Monday, November 14, 2005

What I'm Making for Thanksgiving: Reservations

My grandmother was a very wise woman. She lived to be 102, which still wasn't nearly enough time for her family and friends, of which she had many.

One of her many legacies to my family is the restaurant Thanksgiving. I realize it's become somewhat trendy to eat out on Thanksgiving, but I like to think we were sort of pioneers. (An argument that falls apart when you realize that, obviously, if we were really pioneers, there wouldn't have been any place to go out to. But I digress.)

In my family, Thanksgiving is a pretty big deal. (Being Jewish, Christmas Eve isn't, as you might imagine.) Thanksgiving was always a time for everyone in our relatively small group (anywhere from about 8 to 12 of us) to gather at my mom's house for a feast. And that worked for the first half of my life, until about 20 years ago.

By that time, I was married and living several hours from Mom; same for my brother. We all worked, which meant we couldn't get to Mom's house until Thanksgiving morning. That wouldn't have been so bad, except Mom taught community college, and for last 20 years or so before retirement, she always had a Wednesday night class that didn't end until 10 p.m. So she was left to prepare a huge meal by herself on Thursday morning, essentially on her own.

Why didn't my beloved grandmother (Mom's mom) help? Well, for all her wonderful qualities--smart as a whip, loving heart, great legs (like Marlena Dietrich's!)--Gigi (a variation on her name, Jennie, and pronounced with two hard g's, like a musician's job) couldn't cook worth beans. Heck, she couldn't cook beans at all. This was not a reflection on her intelligence or physical adeptness--she could sew and crochet beautifully, for instance--but rather an offshoot of a life of work begun at age 12, in 1903. She simply never learned to cook. And the one time Jim and I played host in our new condo in Virginia, she was savvy enough to realize that we'd spent a fortune on food and drink to feed the clan--a painful stretch on our newlywed/newly mortgaged budget.

So, realizing what a burden the Thanksgiving meal was becoming, Gigi laid down the law, in her own style: simply, succinctly, and with no room for argument:
"Thanksgiving has become too much for your mother to do alone. And you kids can't afford it. So I've asked her to find a nice hotel with a fancy buffet so everyone can eat what he likes, and your mother can just enjoy the day. Anyone who wants to come is invited, but everyone pays for himself. THAT'S IT."
We initially had several nice meals in Norfolk (where my grandmother lived), then later ended up everywhere from Baltimore to New Mexico to Boston.

In Boston, we've settled into a pattern: Thanksgiving at Cafe' Fleuri, at the Langham Hotel. Yes, this is the home of the famous Chocolate Buffet, though I confess I've never been. There's such a superabundance of great desserts (both chocolate and non-) on the Thanksgiving buffet that going to a separate pig-out seems superfluous.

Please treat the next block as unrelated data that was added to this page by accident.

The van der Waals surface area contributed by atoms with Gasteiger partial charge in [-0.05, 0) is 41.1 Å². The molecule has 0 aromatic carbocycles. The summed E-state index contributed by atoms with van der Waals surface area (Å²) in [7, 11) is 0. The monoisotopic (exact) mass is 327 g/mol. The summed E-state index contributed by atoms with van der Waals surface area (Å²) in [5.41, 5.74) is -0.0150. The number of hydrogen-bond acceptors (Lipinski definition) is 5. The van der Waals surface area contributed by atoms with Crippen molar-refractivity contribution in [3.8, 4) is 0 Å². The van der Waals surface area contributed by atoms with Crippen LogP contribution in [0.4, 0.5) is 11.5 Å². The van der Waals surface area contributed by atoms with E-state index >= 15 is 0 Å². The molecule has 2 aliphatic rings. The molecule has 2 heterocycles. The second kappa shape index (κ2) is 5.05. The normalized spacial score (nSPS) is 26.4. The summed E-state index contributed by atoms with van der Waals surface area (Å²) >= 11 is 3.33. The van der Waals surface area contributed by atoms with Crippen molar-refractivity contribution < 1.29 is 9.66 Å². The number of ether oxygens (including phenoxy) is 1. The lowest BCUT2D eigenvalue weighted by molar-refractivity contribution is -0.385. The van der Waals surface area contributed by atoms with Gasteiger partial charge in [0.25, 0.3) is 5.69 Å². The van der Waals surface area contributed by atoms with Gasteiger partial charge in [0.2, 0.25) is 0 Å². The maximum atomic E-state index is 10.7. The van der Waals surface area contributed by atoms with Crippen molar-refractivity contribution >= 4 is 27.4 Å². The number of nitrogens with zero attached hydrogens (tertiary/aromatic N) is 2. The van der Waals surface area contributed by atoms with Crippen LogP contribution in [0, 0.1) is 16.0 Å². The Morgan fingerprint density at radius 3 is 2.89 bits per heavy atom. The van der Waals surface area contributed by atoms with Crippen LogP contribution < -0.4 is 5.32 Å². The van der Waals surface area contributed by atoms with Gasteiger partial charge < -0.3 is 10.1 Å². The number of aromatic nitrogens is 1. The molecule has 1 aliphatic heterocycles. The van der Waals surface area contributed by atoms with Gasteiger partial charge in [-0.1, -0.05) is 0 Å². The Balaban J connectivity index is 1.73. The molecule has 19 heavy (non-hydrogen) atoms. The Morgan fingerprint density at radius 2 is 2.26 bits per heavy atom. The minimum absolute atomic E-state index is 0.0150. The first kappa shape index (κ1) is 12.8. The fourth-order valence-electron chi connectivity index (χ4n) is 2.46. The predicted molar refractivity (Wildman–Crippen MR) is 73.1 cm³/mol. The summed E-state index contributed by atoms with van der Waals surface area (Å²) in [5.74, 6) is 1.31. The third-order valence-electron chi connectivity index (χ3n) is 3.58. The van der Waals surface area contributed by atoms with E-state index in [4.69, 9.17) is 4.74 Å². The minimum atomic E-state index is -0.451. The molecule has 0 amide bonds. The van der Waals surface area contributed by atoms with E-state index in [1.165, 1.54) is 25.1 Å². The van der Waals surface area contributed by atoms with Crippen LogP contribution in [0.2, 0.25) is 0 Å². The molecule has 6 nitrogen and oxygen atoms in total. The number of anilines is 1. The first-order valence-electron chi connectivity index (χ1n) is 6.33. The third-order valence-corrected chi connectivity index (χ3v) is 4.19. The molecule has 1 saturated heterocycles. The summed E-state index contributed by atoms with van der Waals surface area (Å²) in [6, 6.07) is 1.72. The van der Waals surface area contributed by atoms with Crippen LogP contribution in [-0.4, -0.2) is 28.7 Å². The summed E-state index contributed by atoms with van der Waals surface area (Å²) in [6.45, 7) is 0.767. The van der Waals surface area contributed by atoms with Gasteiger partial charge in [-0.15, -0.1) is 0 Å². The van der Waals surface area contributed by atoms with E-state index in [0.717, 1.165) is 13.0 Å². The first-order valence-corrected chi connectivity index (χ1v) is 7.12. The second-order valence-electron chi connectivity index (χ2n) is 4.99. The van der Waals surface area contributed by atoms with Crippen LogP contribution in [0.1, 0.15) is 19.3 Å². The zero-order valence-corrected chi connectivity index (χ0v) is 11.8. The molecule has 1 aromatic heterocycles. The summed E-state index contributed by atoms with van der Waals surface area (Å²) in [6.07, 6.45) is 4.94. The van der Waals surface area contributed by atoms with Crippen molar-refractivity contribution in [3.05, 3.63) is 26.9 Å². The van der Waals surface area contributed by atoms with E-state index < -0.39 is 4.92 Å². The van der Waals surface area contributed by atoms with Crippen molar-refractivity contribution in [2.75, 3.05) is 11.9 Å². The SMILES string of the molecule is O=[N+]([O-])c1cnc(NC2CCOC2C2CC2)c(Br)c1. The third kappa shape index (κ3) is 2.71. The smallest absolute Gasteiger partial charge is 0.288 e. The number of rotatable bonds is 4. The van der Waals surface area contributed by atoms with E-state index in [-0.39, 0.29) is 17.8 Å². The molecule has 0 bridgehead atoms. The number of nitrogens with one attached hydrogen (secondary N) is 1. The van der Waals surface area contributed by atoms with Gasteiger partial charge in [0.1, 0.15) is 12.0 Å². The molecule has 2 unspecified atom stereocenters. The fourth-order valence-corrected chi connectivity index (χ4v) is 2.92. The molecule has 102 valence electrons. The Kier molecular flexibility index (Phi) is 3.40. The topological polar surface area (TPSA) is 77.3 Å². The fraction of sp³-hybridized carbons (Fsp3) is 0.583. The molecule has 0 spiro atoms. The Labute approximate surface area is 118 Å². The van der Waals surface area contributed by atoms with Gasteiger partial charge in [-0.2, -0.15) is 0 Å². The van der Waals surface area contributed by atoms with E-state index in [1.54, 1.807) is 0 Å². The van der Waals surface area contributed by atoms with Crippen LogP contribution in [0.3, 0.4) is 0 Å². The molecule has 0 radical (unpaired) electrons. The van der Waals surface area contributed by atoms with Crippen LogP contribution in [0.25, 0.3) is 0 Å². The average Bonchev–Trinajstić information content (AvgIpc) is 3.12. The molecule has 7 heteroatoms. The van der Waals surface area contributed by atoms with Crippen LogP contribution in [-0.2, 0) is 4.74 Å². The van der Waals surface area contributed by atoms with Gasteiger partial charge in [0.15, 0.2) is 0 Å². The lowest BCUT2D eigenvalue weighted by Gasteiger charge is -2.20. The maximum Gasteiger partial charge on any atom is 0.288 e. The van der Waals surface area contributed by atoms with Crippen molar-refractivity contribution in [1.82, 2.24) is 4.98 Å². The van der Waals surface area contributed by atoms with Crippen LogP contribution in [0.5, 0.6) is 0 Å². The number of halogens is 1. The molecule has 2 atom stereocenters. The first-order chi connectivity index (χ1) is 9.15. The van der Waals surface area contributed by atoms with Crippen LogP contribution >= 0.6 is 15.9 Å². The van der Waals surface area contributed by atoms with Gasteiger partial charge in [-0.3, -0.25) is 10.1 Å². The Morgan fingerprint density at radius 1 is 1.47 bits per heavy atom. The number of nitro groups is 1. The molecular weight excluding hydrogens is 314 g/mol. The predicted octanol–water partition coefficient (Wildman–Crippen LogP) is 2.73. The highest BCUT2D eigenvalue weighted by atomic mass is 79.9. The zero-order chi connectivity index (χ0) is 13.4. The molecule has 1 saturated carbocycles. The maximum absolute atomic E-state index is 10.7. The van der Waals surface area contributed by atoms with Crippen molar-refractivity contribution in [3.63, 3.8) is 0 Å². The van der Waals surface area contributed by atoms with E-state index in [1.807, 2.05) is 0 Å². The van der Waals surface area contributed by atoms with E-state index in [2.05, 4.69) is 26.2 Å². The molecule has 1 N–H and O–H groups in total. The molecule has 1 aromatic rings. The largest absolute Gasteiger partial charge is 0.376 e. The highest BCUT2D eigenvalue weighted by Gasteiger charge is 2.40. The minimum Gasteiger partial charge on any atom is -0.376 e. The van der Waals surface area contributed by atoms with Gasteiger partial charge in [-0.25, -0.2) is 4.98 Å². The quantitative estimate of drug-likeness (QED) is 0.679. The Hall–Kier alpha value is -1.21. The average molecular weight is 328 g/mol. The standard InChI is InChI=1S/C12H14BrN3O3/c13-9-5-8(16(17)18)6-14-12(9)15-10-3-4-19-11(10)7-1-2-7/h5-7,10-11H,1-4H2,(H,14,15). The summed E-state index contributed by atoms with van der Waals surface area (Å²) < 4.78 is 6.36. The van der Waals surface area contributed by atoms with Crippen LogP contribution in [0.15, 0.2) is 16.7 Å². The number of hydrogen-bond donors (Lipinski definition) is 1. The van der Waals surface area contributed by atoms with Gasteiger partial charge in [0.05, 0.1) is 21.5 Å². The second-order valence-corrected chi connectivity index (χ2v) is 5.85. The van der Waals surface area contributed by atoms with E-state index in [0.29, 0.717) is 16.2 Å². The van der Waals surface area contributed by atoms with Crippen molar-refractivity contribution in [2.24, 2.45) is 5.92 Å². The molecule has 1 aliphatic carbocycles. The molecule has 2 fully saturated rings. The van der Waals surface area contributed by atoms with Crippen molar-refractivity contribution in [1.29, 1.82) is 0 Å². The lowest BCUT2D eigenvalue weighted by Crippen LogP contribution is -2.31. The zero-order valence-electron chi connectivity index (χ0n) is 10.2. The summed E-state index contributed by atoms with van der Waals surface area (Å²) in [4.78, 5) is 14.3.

We love it: the ambience, the food, the service. Tasteful, but not stuffy (Jim never wears a tie and never feels out of place). And all the savory food is wonderful too--from sushi to shrimp to pasta bar to--yes--turkey with all the trimmings. (Jim doesn't much like turkey, just another reason why he gleefully endorsed my grandmother's plan all those years ago.)

One of the things that won me over was the children's buffet--a special, kid-height table with things like mac and cheese, pizza bagels, and the best--the best--chocolate cupcakes I've ever tasted. (Yes, adults can scarf food from the children's buffet, and kids are equally welcome to eat the adult food.) Cafe' Fleuri doesn't just pay lip-service to the idea of serving children; they do it in a meaningful way. (Warning: none of this comes cheaply--be prepared to splurge.)

This year, with my folks (and my brother--I'm very excited about that) coming up again, I asked my mom if she'd like us to look around for another spot, to try something new.

"Oh, really, if you don't mind, I'd love to go back where we went the last couple of years," she said. "I just love everything about it. And not just the food--the room is so lovely, don't you think?"

So back we go. I just love family traditions, don't you?


Blogger Rebecca said...

I love this post.... I love to hear about other people's families and traditions, both old and new. :) I'm sentimental and nostalgic that way, and its really nice to hear how others spend time together, even when it's got a comedic spin to it. :)

3:39 PM  

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